Bow and Ar­row

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Old­est found stone points for ar­rows were made in Africa about 64,000 years ago. Old­est bows didn’t sur­vive to this day but ma­jor thought is that they were in­vented by the late Pa­le­olithic or early Mesolithic, some 10,000 years ago. Ar­rows found from that time had shal­low grooves on the base which in­di­cates that they were shot from a bow. Old­est found bows have age of 8,000 years and come from Holmegård swamp in Den­mark where they were found in the 1940s. At first, ar­rows were made from wood in a shape of a pointed shaft and later stone points were used. Egyp­tian cul­ture knew about bow and ar­rows since even be­fore dy­nas­ties ap­peared. Archery came to the Amer­i­cas via Alaska some 8,000 years ago. Slowly, archery be­came im­por­tant mil­i­tary and hunt­ing skill across the world. With it mounted archery be­came a char­ac­ter­is­tic fea­ture of Eurasian nomad cul­tures and a one of the ma­jor rea­sons of their mil­i­tary suc­cess. An­cient civ­i­liza­tions also had large num­bers of archers in their armies. They used them against massed formations of in­fantry and cavalry.

When the firearms started ap­pear­ing, archery as a skill started to de­cline. Early firearms were very in­fe­rior in rate-of-fire in re­la­tion to bow and ar­row, and could be rarely used in wet weather, but they had a longer ef­fec­tive range, greater pen­e­tra­tion, and were tac­ti­cally su­pe­rior. Soldiers also needed less train­ing to use a gun than to use a bow and ar­row. Highly trained archers be­came, in time, ob­so­lete on the bat­tle­field but archery con­tin­ued in some ar­eas. Archery was used in Scot­tish High­lands dur­ing the re­pres­sion that fol­lowed the de­cline of the Ja­co­bite cause and by the Chero­kees af­ter the Trail of Tears in 1830s. With the end­ing of the Sat­suma Re­bel­lion in 1877 in Ja­pan, some rebels started us­ing bows and ar­rows. Armies of Ko­rea and China trained archers un­til the tran­si­tion between the 19th and 20th cen­tury. Ot­toman Em­pire had mounted archery un­til the post 1826 re­forms to the Ot­toman Army.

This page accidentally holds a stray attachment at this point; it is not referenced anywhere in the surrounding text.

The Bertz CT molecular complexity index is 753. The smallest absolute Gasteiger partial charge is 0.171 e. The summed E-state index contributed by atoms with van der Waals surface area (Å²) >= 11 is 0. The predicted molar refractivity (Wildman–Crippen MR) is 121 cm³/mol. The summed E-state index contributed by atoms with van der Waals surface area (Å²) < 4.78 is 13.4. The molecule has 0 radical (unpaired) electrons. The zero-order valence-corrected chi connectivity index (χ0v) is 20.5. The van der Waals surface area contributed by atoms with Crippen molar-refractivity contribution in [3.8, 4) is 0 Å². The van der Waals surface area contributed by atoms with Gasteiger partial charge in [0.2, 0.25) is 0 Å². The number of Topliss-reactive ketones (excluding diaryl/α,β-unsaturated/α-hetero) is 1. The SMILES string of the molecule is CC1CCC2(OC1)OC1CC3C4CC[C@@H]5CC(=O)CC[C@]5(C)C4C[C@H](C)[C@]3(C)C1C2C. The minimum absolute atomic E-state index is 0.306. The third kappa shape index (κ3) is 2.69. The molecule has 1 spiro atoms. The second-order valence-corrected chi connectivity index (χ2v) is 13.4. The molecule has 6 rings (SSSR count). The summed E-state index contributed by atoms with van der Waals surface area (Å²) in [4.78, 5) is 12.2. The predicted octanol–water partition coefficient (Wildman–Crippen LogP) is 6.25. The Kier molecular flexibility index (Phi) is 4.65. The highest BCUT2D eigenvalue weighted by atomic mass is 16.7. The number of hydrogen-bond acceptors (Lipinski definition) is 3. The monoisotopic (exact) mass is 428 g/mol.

Archery achieved re­vival thanks to the up­per-classes of Bri­tain which started prac­tic­ing it as a re­cre­ation between 1780 and 1840. The first recre­ational archery so­ci­eties ap­peared in 1688 and some of the first were the Fins­bury Archers and the Kil­win­ning Papingo. These were early starts but the true re­vival be­gan when the aris­toc­racy be­came in­ter­ested in archery be­cause it re­minded them of the Me­dieval chivalry and the ear­lier times. Only af­ter the Napoleonic Wars the sport be­came pop­u­lar among all classes. Dur­ing the mid­dle 19th cen­tury archery starts to turn from re­cre­ation to a sport. The first Grand Na­tional Archery So­ci­ety meet­ing was held in York in 1844 and over the next decade strict rules were set which formed a ba­sis for a sport. Its pop­u­lar­ity changed in time rel­a­tive to the pop­u­lar­ity of other sports like cro­quet and ten­nis. Since the 1920s, pro­fes­sional en­gi­neers took an in­ter­est in archery and de­signed im­proved vari­ants of bow like a re­curve and com­pound bow. Archery is not pop­u­lar to­day as it once was but there are still some places that prac­tice archery as a pop­u­lar com­pet­i­tive sport and even as a na­tional sport.

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